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I Agree 100%
Very well thought out.
Posted by hpwray (2 comments )
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Microsoft should change logo
Microsoft should change their logo to look like Parker Brothers Monopoly game. I dislike MSN and netpass por. Anything connected to it requires logging in to netpassport. No, thanks. In addition to that gripe, Microsoft sold Windows XP when it was ridden with flaws and had more patches than a quilt. Now they are rushing on to Longhorn/VISTA/whatever they are calling it this week. How long before they stop supporting XP. Many schools (because of lack of funding) are just now getting around to upgrading to XP from windows 95 and 98. The upgrade to XP will still soon leave them falling behind now that Microsoft's focus is on their new operating system. That's Microsoft, make the latest and greatest outdated as soon as everyone has it rather than providing updates and version upgrades for an affordable prices. They try to keep everyone out of the operating, internet and software business. Just like when they took over Giant AntiSpyware. It was a great product until Microsoft took over. They also want to get into the antivirus business. They need to stop putting their fingers in everyone else's pie and concentrate on making sure their operating systems are secure and backed with decent support.
Posted by (1 comment )
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Foolish statement
"That's Microsoft, make the latest and greatest outdated as soon as everyone has it rather than providing updates and version upgrades for an affordable prices."

I love this comment. It's very simply one of the most absurd and foolish comments possible.

Following this logic, we should all be viewing websites on Apple IIs, TRS-80s, or VIC-20s (depending on who was the first), supplemented with 20 years of "updates and version upgrades." Maybe we should all ditch our safe cars and drive "upgraded" Model-Ts. Or, maybe we should ground all aircraft and go back to the good 'ol days of the Wright Brothers.

Very simply, advancement sometimes requires building on the old, yet starting from a new perspective. In the computer world, this sometimes means that we change OS bases (ahem... Tiger anyone?), or that disk-management needs to change, or... well, you get the point.

Technology moves fast; deal with it.
Posted by (1 comment )
Link Flag
In all honesty
Why is it if you take a job in almost any non technical field, you do not have to sign an NDA or a non compete agreement.

The fact that they try to enforce it is complete crapola. Should I as a citizen be able to choose who and when I work for someone?

The corporations again show they run the country if you ask me.
Posted by (1 comment )
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I really hate non-compete clauses
To me they are soft-slavery. In the past some people surrendered to indentured servitude and we know how well *that* turned out.

People should get paid in order to *do* something. Not get paid in order to *not* do something for someone else. This sort of nonsense reminds me of the agricultural subsidies they give in the EU to farmers so they do not produce anything.
Posted by quasarstrider (439 comments )
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Usual Microshaft Garbage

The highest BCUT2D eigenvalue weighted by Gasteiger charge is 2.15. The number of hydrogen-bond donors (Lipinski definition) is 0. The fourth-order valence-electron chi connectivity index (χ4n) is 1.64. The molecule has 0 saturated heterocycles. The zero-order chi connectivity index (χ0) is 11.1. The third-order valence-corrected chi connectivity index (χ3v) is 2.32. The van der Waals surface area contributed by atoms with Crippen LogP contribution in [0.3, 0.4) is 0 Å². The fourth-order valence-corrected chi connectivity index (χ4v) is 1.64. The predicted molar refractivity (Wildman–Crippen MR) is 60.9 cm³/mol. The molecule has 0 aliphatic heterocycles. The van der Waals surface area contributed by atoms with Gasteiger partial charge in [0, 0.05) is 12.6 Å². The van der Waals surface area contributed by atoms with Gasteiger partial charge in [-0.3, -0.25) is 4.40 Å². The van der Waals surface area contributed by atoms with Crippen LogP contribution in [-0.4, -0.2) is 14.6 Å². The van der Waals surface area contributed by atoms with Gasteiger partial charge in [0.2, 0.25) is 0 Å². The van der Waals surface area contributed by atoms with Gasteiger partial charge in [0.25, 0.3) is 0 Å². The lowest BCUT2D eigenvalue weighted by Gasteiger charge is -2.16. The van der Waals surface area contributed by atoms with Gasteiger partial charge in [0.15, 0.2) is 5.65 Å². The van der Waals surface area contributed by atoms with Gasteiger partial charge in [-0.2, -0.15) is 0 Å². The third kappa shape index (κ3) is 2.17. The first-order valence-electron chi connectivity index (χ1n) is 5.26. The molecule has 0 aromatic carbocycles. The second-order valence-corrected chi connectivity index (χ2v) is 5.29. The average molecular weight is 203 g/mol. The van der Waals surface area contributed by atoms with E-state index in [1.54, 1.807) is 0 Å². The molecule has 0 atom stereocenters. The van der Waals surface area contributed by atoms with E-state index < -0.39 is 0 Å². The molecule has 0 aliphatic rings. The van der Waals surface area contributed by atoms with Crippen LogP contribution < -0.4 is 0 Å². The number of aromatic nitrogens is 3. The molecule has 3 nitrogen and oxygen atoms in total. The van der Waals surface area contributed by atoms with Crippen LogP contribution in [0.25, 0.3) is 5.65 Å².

First, I liked the article, although disagree with some points. And for the record, Ballmer is MS CEO, not Bill Gates. You can't have a double standard e.g. Brin and Page don't run the show, but Gates does? We all know Brin and Page run the show over there at 100 zeros. What is the ratio of the number of times we have seen Page and Brin for an event vs. the official Google, Inc. CEO? We've seen Ballmer quite a bit, but usually he's making an ass of himself e.g. "developers! developers! developers!" or the famous Linux threats. The fact is, the public much favors the "omniscient Google to the omnipotent Microsoft." (WIRED Magazine 07.2005) And I was skeptical about google, with all that free stuff they offer, but with those earnings numbers, that causes you to think. I don't think Ballmer or Gates would give free downloads to their own mothers. How else can you become the wealthiest person on earth and control a whopping 95 % of the operating system market? Monopoly, monopoly, monopoly. I also agree with the respondant who stated that MS sucks at app development. I must agree. And I'll add server development to that pot as well. We use Mac, Windows, and Linux servers where I work. Basically with the new OS, Mac servers are UNIX, so we're working with stable and unstable. Windows holds up to its repuation, with techs in the office about once a week. For the other servers, hell would have broken loose for that kind of frequency. Maybe once a month to check up on data or fix intermittent bugs. I don't know about the rest, but I use gmail. In its beta release, BETA for God's sake, gmail was already better than the the latest release of the current hotmail or MSN. MS has always made crap software. They did when they tried to copy Apple. But where Apple failed, Google is already succeeding. Google has a much better and more open strategy, and it is king of a completely different market. Search engines are not synonymous with operating systems. I must also disagree that Google is not whining. I'd call Microshaft a whining company; Google is flat out attacking. When MS submitted the law suit, Google called it a "charade." Whining would be "daddy, Microsoft is picking on us." They flat out called Microsoft actors, and MS hasn't had to deal with that from an opponent until after the opponent was conquered. Jobs and Gates lock horns frequently, but not 20 years ago. Nobody pays attention to what Netscape folks say. Other competitors probably don't have terribly nice things to say either. The fact is, we all knew this duel would come. It's somewhat revolting how inane it is. Noncompete agreements? What the hell are those? I could see protection from trade secrets. But really, 18 months is the doubling time in computers. Moore seems to have been correct thus far. The ONLY area where MS and the big G compete is in search. Microsoft has it's office suite, operating system, gaming platform, server applications, PC gaming software, search, ISP, and a score of other services. Google offers what? A search engine, some free applications e.g. Picasa, Google Earth, Desktop Search, and gmail. The search engine was Microsoft's emergence in the market, trying to control yet another aspect of the computer industry. Do we, the public, feel comfortable with Microsoft controlling so much? I have to agree with Robin Williams on this one: Bill Gates seems to be saying "Monopoly is just a game, Senator. I'm trying to control the world!"